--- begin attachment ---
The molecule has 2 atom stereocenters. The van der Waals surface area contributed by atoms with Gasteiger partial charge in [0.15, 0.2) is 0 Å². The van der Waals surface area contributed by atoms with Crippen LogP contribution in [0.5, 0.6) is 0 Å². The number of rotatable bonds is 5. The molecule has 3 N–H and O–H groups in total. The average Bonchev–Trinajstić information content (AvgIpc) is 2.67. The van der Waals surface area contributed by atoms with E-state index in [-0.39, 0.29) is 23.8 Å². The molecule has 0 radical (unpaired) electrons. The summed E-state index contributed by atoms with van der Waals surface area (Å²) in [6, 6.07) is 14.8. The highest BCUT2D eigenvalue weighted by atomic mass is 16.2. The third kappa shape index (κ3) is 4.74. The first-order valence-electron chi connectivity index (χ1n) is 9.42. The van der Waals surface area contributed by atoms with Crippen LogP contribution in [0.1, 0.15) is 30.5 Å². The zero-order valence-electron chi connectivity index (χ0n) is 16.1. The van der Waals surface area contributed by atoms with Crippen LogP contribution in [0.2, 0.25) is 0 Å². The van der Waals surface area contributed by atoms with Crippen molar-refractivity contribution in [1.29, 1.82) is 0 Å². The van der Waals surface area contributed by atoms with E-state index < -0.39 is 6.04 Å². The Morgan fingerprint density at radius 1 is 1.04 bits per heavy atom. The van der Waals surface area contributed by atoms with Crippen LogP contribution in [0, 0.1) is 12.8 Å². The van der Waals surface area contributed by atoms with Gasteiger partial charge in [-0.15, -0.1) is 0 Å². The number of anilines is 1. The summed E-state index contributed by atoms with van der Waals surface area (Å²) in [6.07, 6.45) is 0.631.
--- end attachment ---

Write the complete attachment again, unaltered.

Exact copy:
The molecule has 2 atom stereocenters. The van der Waals surface area contributed by atoms with Gasteiger partial charge in [0.15, 0.2) is 0 Å². The van der Waals surface area contributed by atoms with Crippen LogP contribution in [0.5, 0.6) is 0 Å². The number of rotatable bonds is 5. The molecule has 3 N–H and O–H groups in total. The average Bonchev–Trinajstić information content (AvgIpc) is 2.67. The van der Waals surface area contributed by atoms with E-state index in [-0.39, 0.29) is 23.8 Å². The molecule has 0 radical (unpaired) electrons. The summed E-state index contributed by atoms with van der Waals surface area (Å²) in [6, 6.07) is 14.8. The highest BCUT2D eigenvalue weighted by atomic mass is 16.2. The third kappa shape index (κ3) is 4.74. The first-order valence-electron chi connectivity index (χ1n) is 9.42. The van der Waals surface area contributed by atoms with Crippen LogP contribution in [0.1, 0.15) is 30.5 Å². The zero-order valence-electron chi connectivity index (χ0n) is 16.1. The van der Waals surface area contributed by atoms with Crippen LogP contribution in [0.2, 0.25) is 0 Å². The van der Waals surface area contributed by atoms with Crippen molar-refractivity contribution in [1.29, 1.82) is 0 Å². The van der Waals surface area contributed by atoms with E-state index < -0.39 is 6.04 Å². The Morgan fingerprint density at radius 1 is 1.04 bits per heavy atom. The van der Waals surface area contributed by atoms with Crippen LogP contribution in [0, 0.1) is 12.8 Å². The van der Waals surface area contributed by atoms with Gasteiger partial charge in [-0.15, -0.1) is 0 Å². The number of anilines is 1. The summed E-state index contributed by atoms with van der Waals surface area (Å²) in [6.07, 6.45) is 0.631.